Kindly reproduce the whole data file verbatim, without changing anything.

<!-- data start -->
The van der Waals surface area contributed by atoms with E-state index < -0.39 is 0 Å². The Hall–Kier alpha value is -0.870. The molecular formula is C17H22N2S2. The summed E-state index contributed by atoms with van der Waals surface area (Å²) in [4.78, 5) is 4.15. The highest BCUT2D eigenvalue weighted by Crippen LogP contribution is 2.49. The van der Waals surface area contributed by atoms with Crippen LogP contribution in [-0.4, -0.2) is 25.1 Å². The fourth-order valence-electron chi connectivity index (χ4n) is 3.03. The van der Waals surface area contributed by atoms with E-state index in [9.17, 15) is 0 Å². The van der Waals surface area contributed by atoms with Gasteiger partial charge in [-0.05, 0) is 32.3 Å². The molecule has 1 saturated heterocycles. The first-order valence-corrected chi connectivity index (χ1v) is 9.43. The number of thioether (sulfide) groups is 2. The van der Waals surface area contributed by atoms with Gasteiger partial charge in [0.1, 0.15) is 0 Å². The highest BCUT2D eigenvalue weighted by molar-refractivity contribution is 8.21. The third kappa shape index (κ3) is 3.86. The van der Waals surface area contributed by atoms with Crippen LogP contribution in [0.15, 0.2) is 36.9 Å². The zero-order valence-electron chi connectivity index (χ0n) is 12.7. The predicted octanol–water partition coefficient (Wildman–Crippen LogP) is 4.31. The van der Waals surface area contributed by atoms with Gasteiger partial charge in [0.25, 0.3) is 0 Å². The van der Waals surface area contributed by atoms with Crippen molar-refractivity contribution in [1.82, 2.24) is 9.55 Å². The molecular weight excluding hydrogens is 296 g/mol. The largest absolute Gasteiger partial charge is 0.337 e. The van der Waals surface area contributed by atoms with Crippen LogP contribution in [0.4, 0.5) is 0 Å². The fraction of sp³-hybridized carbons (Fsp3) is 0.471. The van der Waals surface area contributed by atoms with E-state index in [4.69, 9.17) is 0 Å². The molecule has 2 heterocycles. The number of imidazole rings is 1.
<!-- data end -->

The van der Waals surface area contributed by atoms with E-state index < -0.39 is 0 Å². The Hall–Kier alpha value is -0.870. The molecular formula is C17H22N2S2. The summed E-state index contributed by atoms with van der Waals surface area (Å²) in [4.78, 5) is 4.15. The highest BCUT2D eigenvalue weighted by Crippen LogP contribution is 2.49. The van der Waals surface area contributed by atoms with Crippen LogP contribution in [-0.4, -0.2) is 25.1 Å². The fourth-order valence-electron chi connectivity index (χ4n) is 3.03. The van der Waals surface area contributed by atoms with E-state index in [9.17, 15) is 0 Å². The van der Waals surface area contributed by atoms with Gasteiger partial charge in [-0.05, 0) is 32.3 Å². The molecule has 1 saturated heterocycles. The first-order valence-corrected chi connectivity index (χ1v) is 9.43. The number of thioether (sulfide) groups is 2. The van der Waals surface area contributed by atoms with Gasteiger partial charge in [0.1, 0.15) is 0 Å². The highest BCUT2D eigenvalue weighted by molar-refractivity contribution is 8.21. The third kappa shape index (κ3) is 3.86. The van der Waals surface area contributed by atoms with Crippen LogP contribution in [0.15, 0.2) is 36.9 Å². The zero-order valence-electron chi connectivity index (χ0n) is 12.7. The predicted octanol–water partition coefficient (Wildman–Crippen LogP) is 4.31. The van der Waals surface area contributed by atoms with Gasteiger partial charge in [0.25, 0.3) is 0 Å². The van der Waals surface area contributed by atoms with Crippen molar-refractivity contribution in [1.82, 2.24) is 9.55 Å². The molecular weight excluding hydrogens is 296 g/mol. The largest absolute Gasteiger partial charge is 0.337 e. The van der Waals surface area contributed by atoms with Crippen LogP contribution in [0.4, 0.5) is 0 Å². The fraction of sp³-hybridized carbons (Fsp3) is 0.471. The van der Waals surface area contributed by atoms with E-state index in [4.69, 9.17) is 0 Å². The molecule has 2 heterocycles. The number of imidazole rings is 1.